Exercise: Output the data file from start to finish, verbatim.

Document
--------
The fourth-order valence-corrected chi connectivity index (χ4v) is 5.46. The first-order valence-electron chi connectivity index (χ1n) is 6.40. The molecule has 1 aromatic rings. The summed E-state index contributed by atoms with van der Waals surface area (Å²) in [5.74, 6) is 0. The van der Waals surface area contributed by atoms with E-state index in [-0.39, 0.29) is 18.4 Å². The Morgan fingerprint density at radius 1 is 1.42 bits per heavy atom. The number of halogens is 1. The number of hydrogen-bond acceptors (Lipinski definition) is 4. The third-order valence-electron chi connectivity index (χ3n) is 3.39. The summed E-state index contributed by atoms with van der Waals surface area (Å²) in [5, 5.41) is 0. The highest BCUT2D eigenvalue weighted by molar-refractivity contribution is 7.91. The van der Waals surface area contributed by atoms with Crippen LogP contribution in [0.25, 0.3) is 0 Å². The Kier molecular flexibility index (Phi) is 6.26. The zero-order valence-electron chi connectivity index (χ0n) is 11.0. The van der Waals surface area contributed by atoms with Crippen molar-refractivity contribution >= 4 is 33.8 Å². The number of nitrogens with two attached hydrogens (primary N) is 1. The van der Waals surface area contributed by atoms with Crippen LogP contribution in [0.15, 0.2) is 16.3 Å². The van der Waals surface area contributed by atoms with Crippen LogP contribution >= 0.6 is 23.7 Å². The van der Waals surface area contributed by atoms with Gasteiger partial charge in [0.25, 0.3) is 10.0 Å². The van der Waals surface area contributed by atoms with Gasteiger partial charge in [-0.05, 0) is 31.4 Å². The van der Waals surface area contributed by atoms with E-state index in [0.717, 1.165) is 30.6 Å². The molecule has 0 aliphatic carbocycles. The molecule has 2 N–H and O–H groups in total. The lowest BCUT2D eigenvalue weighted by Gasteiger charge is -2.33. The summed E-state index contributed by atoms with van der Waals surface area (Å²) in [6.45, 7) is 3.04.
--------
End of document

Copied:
The fourth-order valence-corrected chi connectivity index (χ4v) is 5.46. The first-order valence-electron chi connectivity index (χ1n) is 6.40. The molecule has 1 aromatic rings. The summed E-state index contributed by atoms with van der Waals surface area (Å²) in [5.74, 6) is 0. The van der Waals surface area contributed by atoms with E-state index in [-0.39, 0.29) is 18.4 Å². The Morgan fingerprint density at radius 1 is 1.42 bits per heavy atom. The number of halogens is 1. The number of hydrogen-bond acceptors (Lipinski definition) is 4. The third-order valence-electron chi connectivity index (χ3n) is 3.39. The summed E-state index contributed by atoms with van der Waals surface area (Å²) in [5, 5.41) is 0. The highest BCUT2D eigenvalue weighted by molar-refractivity contribution is 7.91. The van der Waals surface area contributed by atoms with Crippen LogP contribution in [0.25, 0.3) is 0 Å². The Kier molecular flexibility index (Phi) is 6.26. The zero-order valence-electron chi connectivity index (χ0n) is 11.0. The van der Waals surface area contributed by atoms with Crippen molar-refractivity contribution >= 4 is 33.8 Å². The number of nitrogens with two attached hydrogens (primary N) is 1. The van der Waals surface area contributed by atoms with Crippen LogP contribution in [0.15, 0.2) is 16.3 Å². The van der Waals surface area contributed by atoms with Crippen LogP contribution >= 0.6 is 23.7 Å². The van der Waals surface area contributed by atoms with Gasteiger partial charge in [0.25, 0.3) is 10.0 Å². The van der Waals surface area contributed by atoms with Gasteiger partial charge in [-0.05, 0) is 31.4 Å². The van der Waals surface area contributed by atoms with E-state index in [0.717, 1.165) is 30.6 Å². The molecule has 0 aliphatic carbocycles. The molecule has 2 N–H and O–H groups in total. The lowest BCUT2D eigenvalue weighted by Gasteiger charge is -2.33. The summed E-state index contributed by atoms with van der Waals surface area (Å²) in [6.45, 7) is 3.04.